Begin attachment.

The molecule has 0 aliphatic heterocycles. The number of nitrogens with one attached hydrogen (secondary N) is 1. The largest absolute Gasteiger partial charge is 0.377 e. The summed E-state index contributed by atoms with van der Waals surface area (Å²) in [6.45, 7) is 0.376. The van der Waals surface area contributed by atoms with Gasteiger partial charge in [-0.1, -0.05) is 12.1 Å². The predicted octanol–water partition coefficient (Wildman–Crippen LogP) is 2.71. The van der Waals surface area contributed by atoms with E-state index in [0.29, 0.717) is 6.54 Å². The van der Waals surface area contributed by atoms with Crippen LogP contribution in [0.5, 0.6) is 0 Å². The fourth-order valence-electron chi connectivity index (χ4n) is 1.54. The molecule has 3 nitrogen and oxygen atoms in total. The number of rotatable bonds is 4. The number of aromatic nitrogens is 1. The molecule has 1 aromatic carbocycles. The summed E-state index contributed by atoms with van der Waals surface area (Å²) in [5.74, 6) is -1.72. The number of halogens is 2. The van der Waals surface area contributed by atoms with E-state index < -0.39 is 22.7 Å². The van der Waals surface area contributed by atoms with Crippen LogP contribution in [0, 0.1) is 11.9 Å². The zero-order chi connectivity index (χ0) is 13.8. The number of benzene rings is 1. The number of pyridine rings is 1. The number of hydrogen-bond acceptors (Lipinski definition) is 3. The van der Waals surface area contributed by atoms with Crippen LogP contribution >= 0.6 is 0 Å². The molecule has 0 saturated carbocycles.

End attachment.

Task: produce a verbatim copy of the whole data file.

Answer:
The molecule has 0 aliphatic heterocycles. The number of nitrogens with one attached hydrogen (secondary N) is 1. The largest absolute Gasteiger partial charge is 0.377 e. The summed E-state index contributed by atoms with van der Waals surface area (Å²) in [6.45, 7) is 0.376. The van der Waals surface area contributed by atoms with Gasteiger partial charge in [-0.1, -0.05) is 12.1 Å². The predicted octanol–water partition coefficient (Wildman–Crippen LogP) is 2.71. The van der Waals surface area contributed by atoms with E-state index in [0.29, 0.717) is 6.54 Å². The van der Waals surface area contributed by atoms with Crippen LogP contribution in [0.5, 0.6) is 0 Å². The fourth-order valence-electron chi connectivity index (χ4n) is 1.54. The molecule has 3 nitrogen and oxygen atoms in total. The number of rotatable bonds is 4. The number of aromatic nitrogens is 1. The molecule has 1 aromatic carbocycles. The summed E-state index contributed by atoms with van der Waals surface area (Å²) in [5.74, 6) is -1.72. The number of halogens is 2. The van der Waals surface area contributed by atoms with E-state index < -0.39 is 22.7 Å². The van der Waals surface area contributed by atoms with Crippen LogP contribution in [0, 0.1) is 11.9 Å². The zero-order chi connectivity index (χ0) is 13.8. The number of benzene rings is 1. The number of pyridine rings is 1. The number of hydrogen-bond acceptors (Lipinski definition) is 3. The van der Waals surface area contributed by atoms with Crippen LogP contribution >= 0.6 is 0 Å². The molecule has 0 saturated carbocycles.